Selection 1.Funk in a Deep Freeze (Mobley) – caution, record scratch for some revs early on, but hey, its one of the better tracks.
Selection 2. Why Not (Whittle)
Tommy Whittle (ts) Tony Lee (p) Martin Drew (d) Tony Archer (b) recorded at BBC Studios, London, England, 1977, engineer Robin Sedgeley
Year: 1977 UK
Jubilee celebrations in the United Kingdom to celebrate twenty-five years of Elizabeth II’s reign. EMI sacks the controversial UK punk rock group the Sex Pistols, who promptly release Never Mind The Bollocks Here’s The Sex Pistols. The Queen confesses to being a fan, wears the T-shirt.
Music: What’s in a name?
If your repertoire of British tenor players is limited, as mine was, to Tubby Hayes, and possibly Don Rendell, add Tommy Whittle, a name to conjure with… or am I thinking of Tommy Cooper?
Let’s be frank, a name like Tommy Whittle is never going to set pulses racing, Its alright if you start out in life as Elvis Presley, but for many it was necessary to improve on the family tree’s opening offer:
Harry Webb Cliff Richard, David Hayward-Jones Bowie, Manfred Lubowitz Mann, Kenny Gorelick G, and third-time lucky Steve Georgiou Cat Stevens Yusuf Islam. But Tommy Whittle…
“Saw him in a pub in Norwich in 1986…” The sort of legacy no musician would wish. Yet Tommy Whittle was voted Britain’s top tenor-sax player in the New Musical Express polI in 1955 and topped the Melody Maker poll the following year. He was UK union swap to the US for Gerry Mulligan’s UK residency. In 2005 he was awarded a Lifetime Achievement Award in British Jazz, and is still standing, and playing, in 2013.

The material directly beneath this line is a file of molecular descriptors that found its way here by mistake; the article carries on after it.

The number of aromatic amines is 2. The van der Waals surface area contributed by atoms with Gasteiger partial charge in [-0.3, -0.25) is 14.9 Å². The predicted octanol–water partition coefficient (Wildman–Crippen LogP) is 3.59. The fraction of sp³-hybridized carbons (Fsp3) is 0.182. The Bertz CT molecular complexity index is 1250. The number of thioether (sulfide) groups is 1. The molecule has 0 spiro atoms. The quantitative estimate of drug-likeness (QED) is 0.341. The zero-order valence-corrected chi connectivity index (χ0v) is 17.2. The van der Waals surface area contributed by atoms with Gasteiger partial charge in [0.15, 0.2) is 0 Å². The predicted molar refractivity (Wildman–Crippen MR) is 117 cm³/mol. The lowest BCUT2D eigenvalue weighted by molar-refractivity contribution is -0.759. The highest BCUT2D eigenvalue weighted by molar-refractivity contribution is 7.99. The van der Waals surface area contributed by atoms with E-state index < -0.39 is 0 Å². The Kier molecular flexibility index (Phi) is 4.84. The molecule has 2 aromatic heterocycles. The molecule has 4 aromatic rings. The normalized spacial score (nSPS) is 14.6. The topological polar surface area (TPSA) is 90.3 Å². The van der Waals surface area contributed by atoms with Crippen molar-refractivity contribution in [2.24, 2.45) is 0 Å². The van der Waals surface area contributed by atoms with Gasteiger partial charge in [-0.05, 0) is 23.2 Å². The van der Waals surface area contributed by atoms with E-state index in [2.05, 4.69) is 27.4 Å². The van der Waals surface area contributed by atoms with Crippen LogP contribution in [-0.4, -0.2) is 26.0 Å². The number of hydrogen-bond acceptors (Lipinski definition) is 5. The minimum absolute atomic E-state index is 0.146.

Musically he occupies similar ground to Zoot Sims, and David Taylor’s excellent site on British Jazz wraps Tommy up well:
Usually reticent and a little shy in demeanour, Whittle on the bandstand in compatible company is a confident improviser, well capable of taking on the finest of his contemporaries, whether British or American. There’s an urbane exterior to Whittle’s music but make no mistake, there’s pride and a lithe muscularity at its core as well.
It’s more than just an ordinary name. Take another Whittle (no relation) Frank Whittle, who is credited with single-handedly inventing the turbojet engine. Not bad eh? And then there was Elvis Roosevelt Whittle, who…no, I just made that up.
The LJC Fashion Award for the Worst Dressed British Saxophone Player on a British jazz record cover goes to…
Vinyl: JAM Records 648
A lot of record covers around the Seventies seemed to carry these cut out heads with the customary ‘tache. I recall sporting big hair and a moustache myself in those days, dark coloured patterned shirts with large collars, even bigger ties. Is it time for the Seventies to make a come back? I very much hope not. Once was enough.